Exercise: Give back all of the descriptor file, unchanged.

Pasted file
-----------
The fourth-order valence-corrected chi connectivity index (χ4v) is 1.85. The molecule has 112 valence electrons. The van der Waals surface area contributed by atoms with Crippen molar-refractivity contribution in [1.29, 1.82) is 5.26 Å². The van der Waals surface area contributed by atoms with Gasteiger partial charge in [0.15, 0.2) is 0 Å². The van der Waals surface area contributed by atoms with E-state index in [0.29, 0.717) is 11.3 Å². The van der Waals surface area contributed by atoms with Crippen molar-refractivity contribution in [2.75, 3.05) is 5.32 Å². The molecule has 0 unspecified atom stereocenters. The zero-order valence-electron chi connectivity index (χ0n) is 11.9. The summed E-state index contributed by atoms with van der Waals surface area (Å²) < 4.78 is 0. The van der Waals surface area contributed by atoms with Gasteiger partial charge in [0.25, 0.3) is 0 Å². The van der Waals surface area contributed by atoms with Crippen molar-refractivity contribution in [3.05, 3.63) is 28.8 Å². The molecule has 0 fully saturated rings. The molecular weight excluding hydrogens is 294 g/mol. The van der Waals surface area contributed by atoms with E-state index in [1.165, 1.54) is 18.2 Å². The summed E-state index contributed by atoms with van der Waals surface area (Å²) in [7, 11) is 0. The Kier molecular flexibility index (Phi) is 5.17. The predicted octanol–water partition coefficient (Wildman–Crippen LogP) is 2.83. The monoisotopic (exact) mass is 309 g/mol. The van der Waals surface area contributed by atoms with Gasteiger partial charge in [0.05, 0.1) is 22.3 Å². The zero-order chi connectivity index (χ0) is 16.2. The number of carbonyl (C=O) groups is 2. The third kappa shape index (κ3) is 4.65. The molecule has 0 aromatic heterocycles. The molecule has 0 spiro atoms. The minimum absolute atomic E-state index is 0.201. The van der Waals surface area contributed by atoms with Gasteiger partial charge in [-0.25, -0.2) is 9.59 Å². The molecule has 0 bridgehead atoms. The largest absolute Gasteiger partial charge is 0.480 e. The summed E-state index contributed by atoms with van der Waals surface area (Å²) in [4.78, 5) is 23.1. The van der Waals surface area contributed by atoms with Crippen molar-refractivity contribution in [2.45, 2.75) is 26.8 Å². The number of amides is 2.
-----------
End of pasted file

The fourth-order valence-corrected chi connectivity index (χ4v) is 1.85. The molecule has 112 valence electrons. The van der Waals surface area contributed by atoms with Crippen molar-refractivity contribution in [1.29, 1.82) is 5.26 Å². The van der Waals surface area contributed by atoms with Gasteiger partial charge in [0.15, 0.2) is 0 Å². The van der Waals surface area contributed by atoms with E-state index in [0.29, 0.717) is 11.3 Å². The van der Waals surface area contributed by atoms with Crippen molar-refractivity contribution in [2.75, 3.05) is 5.32 Å². The molecule has 0 unspecified atom stereocenters. The zero-order valence-electron chi connectivity index (χ0n) is 11.9. The summed E-state index contributed by atoms with van der Waals surface area (Å²) < 4.78 is 0. The van der Waals surface area contributed by atoms with Gasteiger partial charge in [0.25, 0.3) is 0 Å². The van der Waals surface area contributed by atoms with Crippen molar-refractivity contribution in [3.05, 3.63) is 28.8 Å². The molecule has 0 fully saturated rings. The molecular weight excluding hydrogens is 294 g/mol. The van der Waals surface area contributed by atoms with E-state index in [1.165, 1.54) is 18.2 Å². The summed E-state index contributed by atoms with van der Waals surface area (Å²) in [7, 11) is 0. The Kier molecular flexibility index (Phi) is 5.17. The predicted octanol–water partition coefficient (Wildman–Crippen LogP) is 2.83. The monoisotopic (exact) mass is 309 g/mol. The van der Waals surface area contributed by atoms with Gasteiger partial charge in [0.05, 0.1) is 22.3 Å². The zero-order chi connectivity index (χ0) is 16.2. The number of carbonyl (C=O) groups is 2. The third kappa shape index (κ3) is 4.65. The molecule has 0 aromatic heterocycles. The molecule has 0 spiro atoms. The minimum absolute atomic E-state index is 0.201. The van der Waals surface area contributed by atoms with Gasteiger partial charge in [-0.25, -0.2) is 9.59 Å². The molecule has 0 bridgehead atoms. The largest absolute Gasteiger partial charge is 0.480 e. The summed E-state index contributed by atoms with van der Waals surface area (Å²) in [4.78, 5) is 23.1. The van der Waals surface area contributed by atoms with Crippen molar-refractivity contribution in [2.45, 2.75) is 26.8 Å². The number of amides is 2.